Lampf Pleva Lipkind Prupis & Petigrow v. Gilbertson

Today, in CalPERS v. ANZ Securities, Inc. (pdf), the Supreme Court recognized a crucial limitation on the doctrine that allows a class action to toll the deadline for absent class members to bring their own separate individual suits. We’ve been following this issue in the CalPERS appeal for some time. (See our previous reports on this appeal.)

In a 5-4 decision authored by Justice Kennedy, the Court held that the American Pipe tolling doctrine does not apply to statutes of repose. As a result, the three-year statute of repose in the Securities Act of 1933 barred a suit that CalPERS had filed against the underwriters for certain Lehman Brothers debt securities more than three years after the securities were issued, but while a timely class action bringing similar claims was pending.

Continue Reading Supreme Court Refuses To Allow Class Action To Extend Deadline For Filing Suit

Yesterday afternoon, the Supreme Court heard oral argument (pdf) in CalPERS v. ANZ Securities, a case that asks whether a plaintiff asserting violations of Section 11 of the Securities Act of 1933 can file suit after the three-year outer limit for such suits has passed, if a class action encompassing the plaintiff’s claims was timely filed and remained pending. The answer to that important question, which has divided the federal courts of appeals, will tell defendants facing suit over the issuance of securities whether the Securities Act’s three-year repose period is a real protection against belated lawsuits or simply a limited protection that dissolves once a timely class action is filed. Yesterday’s argument suggested the Court, too, may be divided about how to resolve this debate.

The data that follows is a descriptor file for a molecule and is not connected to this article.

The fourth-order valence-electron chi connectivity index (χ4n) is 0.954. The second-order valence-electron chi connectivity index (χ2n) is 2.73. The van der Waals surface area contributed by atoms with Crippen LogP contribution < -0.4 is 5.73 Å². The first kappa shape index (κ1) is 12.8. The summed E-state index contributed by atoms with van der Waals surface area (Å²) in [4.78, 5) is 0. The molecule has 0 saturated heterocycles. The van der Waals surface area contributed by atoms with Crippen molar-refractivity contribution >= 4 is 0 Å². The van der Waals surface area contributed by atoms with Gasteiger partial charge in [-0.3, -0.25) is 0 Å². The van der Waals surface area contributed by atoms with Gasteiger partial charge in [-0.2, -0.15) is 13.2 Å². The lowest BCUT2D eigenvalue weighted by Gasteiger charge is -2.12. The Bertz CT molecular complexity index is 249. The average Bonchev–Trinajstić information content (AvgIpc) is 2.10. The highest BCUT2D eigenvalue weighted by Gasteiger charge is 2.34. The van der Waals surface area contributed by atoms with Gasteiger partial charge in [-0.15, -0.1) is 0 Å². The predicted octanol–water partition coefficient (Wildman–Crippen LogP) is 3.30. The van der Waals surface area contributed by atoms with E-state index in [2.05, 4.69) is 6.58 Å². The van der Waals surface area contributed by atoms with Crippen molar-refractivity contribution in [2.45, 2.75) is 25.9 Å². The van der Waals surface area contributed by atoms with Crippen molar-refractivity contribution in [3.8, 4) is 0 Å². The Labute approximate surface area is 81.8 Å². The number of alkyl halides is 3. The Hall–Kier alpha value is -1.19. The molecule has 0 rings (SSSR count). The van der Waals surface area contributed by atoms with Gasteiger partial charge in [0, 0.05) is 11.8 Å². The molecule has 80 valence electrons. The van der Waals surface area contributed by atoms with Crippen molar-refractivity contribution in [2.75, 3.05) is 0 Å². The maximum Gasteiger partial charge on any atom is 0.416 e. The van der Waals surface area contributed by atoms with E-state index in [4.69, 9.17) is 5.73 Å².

Continue Reading Can Opt-Out Plaintiffs File Suit After Expiration of a Statute of Repose? Supreme Court Hears Oral Argument in CalPERS v. ANZ Securities

Last year, we reported on the Second Circuit’s ruling in Police & Fire Retirement System of City of Detroit v. IndyMac MBS, Inc. (pdf), 721 F.3d 95 (2d Cir. 2013), that the filing of a class action does not toll the statute of repose in the Securities Act of 1933 for would-be class members who later seek to intervene or file their own suits. On Monday, the Supreme Court announced that it has chosen to review the Second Circuit’s ruling. Now, the Supreme Court has an opportunity to establish a uniform national rule that the tolling principles applicable to statutes of limitation under American Pipe and Construction Co. v. Utah, 414 U.S. 538 (1974), do not apply in the very different statute-of-repose context.

In American Pipe, the Supreme Court held that the filing of a class action suspends the statute of limitations as to all putative class members so long as they remain members of the proposed class. But lower courts have reached different conclusions on whether this American Pipe tolling applies to the three-year statute of repose for claims under Sections 11, 12(a)(2), and 15 of the Securities Act. As our previous post described, in the IndyMac case, the Second Circuit rejected an effort by putative class members to revive class claims under Section 11 of the Securities Act after the period of repose had expired. (The district court had first concluded that the named plaintiffs lacked standing to assert the claims.) The Second Circuit reasoned that the American Pipe rule cannot be applied to the Securities Act’s statute of repose because the Supreme Court held in Lampf, Pleva, Lipkind, Prupis & Petigrow v. Gilbertson, 501 U.S. 350 (1991), that equitable tolling does not apply to a repose period and because the Rules Enabling Act does not allow a court to use Rule 23—the source of any legal tolling—to “abridge, enlarge or modify” the repose promised by the Securities Act.